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How do Spanish households use electricity?

Our way of consuming electricity describes our lifestyle. As Spaniards, how do we consume electricity? Analysing big data, Endesa has identified six types of homes.

To live is to consume energy. Calories that are burned, cells that are oxidised...and also, the kilowatts we spend on our daily routine. For the alarm clock to ring, water to come out hot, to make a coffee, turn on the television... Electricity is one of the engines of our life.

How are we similar? How are we different? After a deep analysis of several data sources, Endesa has identified 6 large consumption patterns in Spain. Your energy tells us stories that are quite valuable. Find out about them!

Six ways to use electricity

The conclusions of “Your Energy Counts” are not mere speculation. We’ve analysed the data collected by the meters from over 100,000 homes and we've crossed the studies and the databases of the NIE, IDAE and OCU.

This procedure has allowed us to sketch out a country in which there are 6 main ways of consuming energy:

  • Early risers: 3.6% of homes. They wake up very early at 6 am, but don’t go to sleep until midnight. They sleep very little (fewer than 7 hours per day) and tend to only work in the morning.
  • Homebodies: 60% of homes. There is almost always someone at home. They watch a lot of television. They wake up early (around 7:45 am) and have very steady habits. Unemployed and retired people constitute a large part of these homes (according to the NIE, either an unemployed person or a retiree lives in 77% of homes).
  • Afternoons out: 3.1% of homes. They’re a rare breed. They go out a lot during the week and enjoy their free time in the afternoons. They tend to wake up late, eat lunch at home and then leave and not return until supper.
  • Mornings out: 18.5% of homes. Mostly people who work morning shifts and return to eat lunch at home. They get up later than early risers (7:30), but like them, they prefer to spend the afternoon at home.
  • Never at home: 6% of homes. Those who work mostly during the day, are out from 8 am to 6 pm. Though this work schedule may be standard, in 75% of Spanish homes more than one person lives with a different type of lifestyle or schedule.
  • Night owls: 8.7% of homes. An unusual pace of life, staying up late (they don’t go to bed until 3 or 4 in the morning), they wake up late and eat at home before doing a wide variety of tasks.


How do we use electricity in Spain?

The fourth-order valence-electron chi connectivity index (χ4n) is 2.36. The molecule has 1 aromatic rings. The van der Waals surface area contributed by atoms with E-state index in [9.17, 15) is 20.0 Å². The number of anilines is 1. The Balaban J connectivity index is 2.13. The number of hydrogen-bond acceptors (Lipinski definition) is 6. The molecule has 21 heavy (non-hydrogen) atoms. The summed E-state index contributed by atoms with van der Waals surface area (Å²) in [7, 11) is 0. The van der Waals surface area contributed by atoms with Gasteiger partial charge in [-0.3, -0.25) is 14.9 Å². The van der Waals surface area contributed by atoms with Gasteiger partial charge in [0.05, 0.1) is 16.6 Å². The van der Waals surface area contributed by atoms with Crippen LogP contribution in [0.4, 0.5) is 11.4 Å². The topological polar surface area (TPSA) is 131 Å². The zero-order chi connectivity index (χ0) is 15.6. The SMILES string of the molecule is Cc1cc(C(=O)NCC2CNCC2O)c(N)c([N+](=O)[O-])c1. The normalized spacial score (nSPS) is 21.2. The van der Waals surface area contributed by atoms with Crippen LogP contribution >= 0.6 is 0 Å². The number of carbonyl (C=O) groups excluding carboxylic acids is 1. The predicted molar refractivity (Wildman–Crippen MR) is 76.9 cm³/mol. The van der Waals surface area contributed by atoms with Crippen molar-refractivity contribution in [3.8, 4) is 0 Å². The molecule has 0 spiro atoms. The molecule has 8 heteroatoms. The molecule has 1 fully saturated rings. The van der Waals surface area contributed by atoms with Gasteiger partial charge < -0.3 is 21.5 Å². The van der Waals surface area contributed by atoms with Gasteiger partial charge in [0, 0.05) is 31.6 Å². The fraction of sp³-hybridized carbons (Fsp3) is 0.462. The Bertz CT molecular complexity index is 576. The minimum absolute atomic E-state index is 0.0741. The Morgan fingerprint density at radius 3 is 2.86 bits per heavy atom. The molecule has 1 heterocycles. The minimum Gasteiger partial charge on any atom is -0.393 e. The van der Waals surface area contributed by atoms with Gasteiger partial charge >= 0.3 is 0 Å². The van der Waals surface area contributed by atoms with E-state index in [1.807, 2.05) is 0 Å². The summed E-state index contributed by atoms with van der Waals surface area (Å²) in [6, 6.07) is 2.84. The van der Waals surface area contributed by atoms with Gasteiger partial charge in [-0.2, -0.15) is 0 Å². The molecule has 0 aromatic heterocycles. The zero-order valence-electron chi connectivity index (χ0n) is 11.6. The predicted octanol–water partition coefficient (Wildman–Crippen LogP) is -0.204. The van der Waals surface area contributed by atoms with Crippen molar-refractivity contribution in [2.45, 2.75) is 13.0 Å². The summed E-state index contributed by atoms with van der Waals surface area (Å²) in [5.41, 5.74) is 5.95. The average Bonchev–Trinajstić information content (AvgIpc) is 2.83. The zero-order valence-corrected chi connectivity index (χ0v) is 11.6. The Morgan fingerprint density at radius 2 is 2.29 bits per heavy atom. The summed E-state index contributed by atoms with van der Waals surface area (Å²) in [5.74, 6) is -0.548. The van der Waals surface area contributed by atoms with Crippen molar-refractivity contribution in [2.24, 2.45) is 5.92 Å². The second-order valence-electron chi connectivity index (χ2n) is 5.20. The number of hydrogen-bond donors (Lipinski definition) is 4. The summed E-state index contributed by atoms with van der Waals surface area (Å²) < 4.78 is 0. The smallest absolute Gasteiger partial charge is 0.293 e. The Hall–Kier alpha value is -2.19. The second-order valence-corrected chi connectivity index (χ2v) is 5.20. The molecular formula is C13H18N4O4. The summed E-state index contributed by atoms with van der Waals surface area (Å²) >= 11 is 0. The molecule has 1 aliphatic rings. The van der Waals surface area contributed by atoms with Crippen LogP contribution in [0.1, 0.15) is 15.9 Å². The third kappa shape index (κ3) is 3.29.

The “Your Energy Matters” big data project has not only allowed us to detect 6 lifestyles in Spain, but we can also figure out what each type of home is doing at all times.

For example, thus, we can know that there are 4 places in Spain in which they wake up earlier than in the rest of the country: Ciudad Real, Coruña, Huesca and Jaén, who are accustomed to waking up between 4:30 and 5:30 am.

We can also put you to the test and challenge you with a quiz that evaluates your knowledge about energy expenses in Spain and the consumption profiles:

How to understand the way you use electricity

Now that you know your country and the type of home in which you fit, why don’t we cut to the chase and go directly to your case? Is it possible to know exactly how much electricity you’re spending each hour of each day?

The answer is in the Private Area of endesacustomers. If you are an Endesa customer, you only need to register if you haven’t already done so. You’ll be able to see your updated consumption graphics, hour by hour, day by day, with the number of kWh that you've spent:

Example of consumption graph from the Private Endesa Customer Area

And how can you spend less?

Once you know perfectly what you're spending, naturally, the next question is: what can you do to save?

Essentially two things:

  • Consume less electricity: to achieve this, we recommend that you closely follow our energy savings tips.
  • Find the best rate: and the best rate will always be one that fits your profile like a glove. A good example is the Happy Tempo Rate which allows you to choose the hours in which you don’t pay for your electricity consumption. Yes, you read that correctly: you can choose 2 hours per day or 1 day per week, in which electricity is free. Logically, you’ll choose the hours when you’ve checked that your consumption is the greatest. But if you don't have time to do those calculations, or if you don’t have a steady consumption pattern, you can choose the Happy mode, which gives you the 50 hours of highest consumption from each month for free. You’ll automatically start to save.
“The data analysis shows that in Spain, there are 6 main types of homes, based on their energy consumption. What's yours?”
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